9. OCHA Regional Office in Panama has deployed its Disaster Response Advisor to assist the UNDAC team in its hand over and on coordination issues as the Team departed on 7 November. The Joint UNEP/OCHA Environment Unit, in cooperation with the Swedish Rescue Services Agency, has deployed a team of geologists to Honduras to start cooperating with the authorities in identifying risk zones from land- and mudslides. The risk of further death and injury from landslides is high, following the saturation of slopes caused by the heavy rains .This deployment follows a recommendation from the UNDAC team, as a subsequent request from the competent authorities (COPECO). The team will work closely with UNDP and COPECO and will make on-site recommendations to the authorities on mitigation measures.

10. The Resident Coordinator is working towards formalizing a Humanitarian Country Team. IOM has dispatched an expert in shelter; BCPR, FAO, WFP, UNICEF and UNDP sent technical personnel, while UNDP has provided USD 150,000 in cash contribution.

GUATEMALA

11. In Guatemala, according to the CONRED, more than 15 days of consecutive rains as a result of Tropical Depression 16 have claimed the lives of 17 persons, affected 30,000 families (or 180,000 persons) , destroyed 67,000 hectares of land, contaminated many wells and inflicted serious damage to the infrastructure. Approximately 10,674 families are in shelter; 38 schools, 73 bridges, 70 roads and 6 health centres have been affected. The effects of Tropical Depression 16 have affected the whole country, with Alta Verapaz, El Peten, Izabal, and Quiche, the most directly impacted. Some 27 municipalities in these departments were declared under a State of emergency. The departments and their affected counties are among the poorest of the country, with a human development index (HDI) lower than the national average. The population predominantly lives in rural areas, with high percentages of indigenous population, and limited access to basic social services. Rains affected 57% of the national territory. Some communities remain inaccessible.

12. The affected area is the principal producer of basic grains in Guatemala, mainly producing corn, rice, bean, and large banana plantations. According to the Ministry of Agriculture some 67,119 hectare were damaged with an approximated loss of Quetzals 19,336,344 (USD 2,613,019.00). In the month of May, with the beginning of the rainy season, more than 65% of the production was lost due to flooding. With Tropical Depression No. 16, more than 80% of the production of basic grains of the second crop was lost. As a result, the affected population will not have enough food for the next three months and a rise in food prices is expected, worsening the chronic food insecurity in Guatemala. The damage to infrastructure, with 2,000 roads affected, and health centers equipment is affecting the capability to care for the needs of the affected population.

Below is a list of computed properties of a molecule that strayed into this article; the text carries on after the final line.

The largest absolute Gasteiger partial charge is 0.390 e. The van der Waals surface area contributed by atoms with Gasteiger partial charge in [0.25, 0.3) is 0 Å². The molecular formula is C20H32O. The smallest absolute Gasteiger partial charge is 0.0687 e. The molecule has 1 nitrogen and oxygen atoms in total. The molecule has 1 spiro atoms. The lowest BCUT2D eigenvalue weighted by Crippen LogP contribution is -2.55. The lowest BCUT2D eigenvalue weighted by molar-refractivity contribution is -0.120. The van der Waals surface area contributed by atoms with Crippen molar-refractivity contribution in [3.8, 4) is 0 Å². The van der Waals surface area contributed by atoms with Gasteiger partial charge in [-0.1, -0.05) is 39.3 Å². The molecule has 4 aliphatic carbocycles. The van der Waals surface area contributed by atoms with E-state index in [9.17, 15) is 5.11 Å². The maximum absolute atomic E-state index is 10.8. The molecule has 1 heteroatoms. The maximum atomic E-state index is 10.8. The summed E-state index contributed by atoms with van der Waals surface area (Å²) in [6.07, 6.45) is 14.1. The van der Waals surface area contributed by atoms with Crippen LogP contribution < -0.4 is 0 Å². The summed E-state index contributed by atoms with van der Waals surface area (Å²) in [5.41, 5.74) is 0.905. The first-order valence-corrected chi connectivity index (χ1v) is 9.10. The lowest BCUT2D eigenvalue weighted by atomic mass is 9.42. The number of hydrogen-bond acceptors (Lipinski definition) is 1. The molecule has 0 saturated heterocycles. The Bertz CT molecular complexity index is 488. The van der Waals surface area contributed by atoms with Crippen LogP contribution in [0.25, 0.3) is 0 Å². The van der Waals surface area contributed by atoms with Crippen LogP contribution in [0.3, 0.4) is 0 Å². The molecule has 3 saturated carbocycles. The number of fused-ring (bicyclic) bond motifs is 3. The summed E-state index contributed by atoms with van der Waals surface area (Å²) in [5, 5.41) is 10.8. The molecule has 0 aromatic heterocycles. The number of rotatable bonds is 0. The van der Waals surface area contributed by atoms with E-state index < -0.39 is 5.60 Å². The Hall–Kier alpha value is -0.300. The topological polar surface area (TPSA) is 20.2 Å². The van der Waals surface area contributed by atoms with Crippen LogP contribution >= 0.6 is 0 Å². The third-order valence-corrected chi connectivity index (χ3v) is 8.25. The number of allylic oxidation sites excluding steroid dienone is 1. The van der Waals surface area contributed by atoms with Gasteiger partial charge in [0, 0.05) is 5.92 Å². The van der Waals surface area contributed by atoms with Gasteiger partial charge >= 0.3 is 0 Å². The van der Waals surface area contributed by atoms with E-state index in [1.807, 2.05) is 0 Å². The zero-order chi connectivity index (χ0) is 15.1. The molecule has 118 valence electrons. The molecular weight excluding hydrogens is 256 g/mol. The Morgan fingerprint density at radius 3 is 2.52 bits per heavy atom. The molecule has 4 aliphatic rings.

13. The President Alvaro Colom has assigned approximately USD 6.5 million to respond to the crisis. The Vice President has requested international assistance on 3 November (see http://www.conred.org.gt) amounting to Quetzals 500 million (or USD 66 million) for water and sanitation, health, protection (psychological support), agriculture and early recovery. The priority needs are for water and sanitation, health, food security and nutrition, protection of the vulnerable population (psychological support and protection of women and children) and rehabilitation of the agriculture sector. Various NFIs such as cooking kits, clothes, mattresses, household items and agricultural utensils and tools are needed.

14. The CONRED is mobilizing its immediate response teams in the various affected municipalities and is coordinating the response. The ministries of Health, Public Works and Agriculture are assessing the damages and the financial costs in the affected areas. The humanitarian partners are closely coordinating with the Government at the central and local levels. UN and NGOs Assessments team are carrying out aerial joint assessments on 3 and 4 November. Sectoral tables are working well according to the Humanitarian Network Contingency Plan (Health, WASH, Food security and nutrition, Protection). A CERF application was prepared by the UN and partners through the Humanitarian Network (IASC Country team) and is being reviewed by the Emergency Relief Coordinator. WFP has already delivered 80 MT of food covering 22,000 families. The Humanitarian network, including NGOs such as Mercy Corps, CARE, CRS, OXFAM, Save the Children as well as the Red Cross are distributing relief items in the affected areas while carrying out additional damage assessments. Regular coordination meetings are held with all partners and donors. The Spanish Cooperation Agency AECDI has allocated EURO 50,000 to respond to the Government appeal.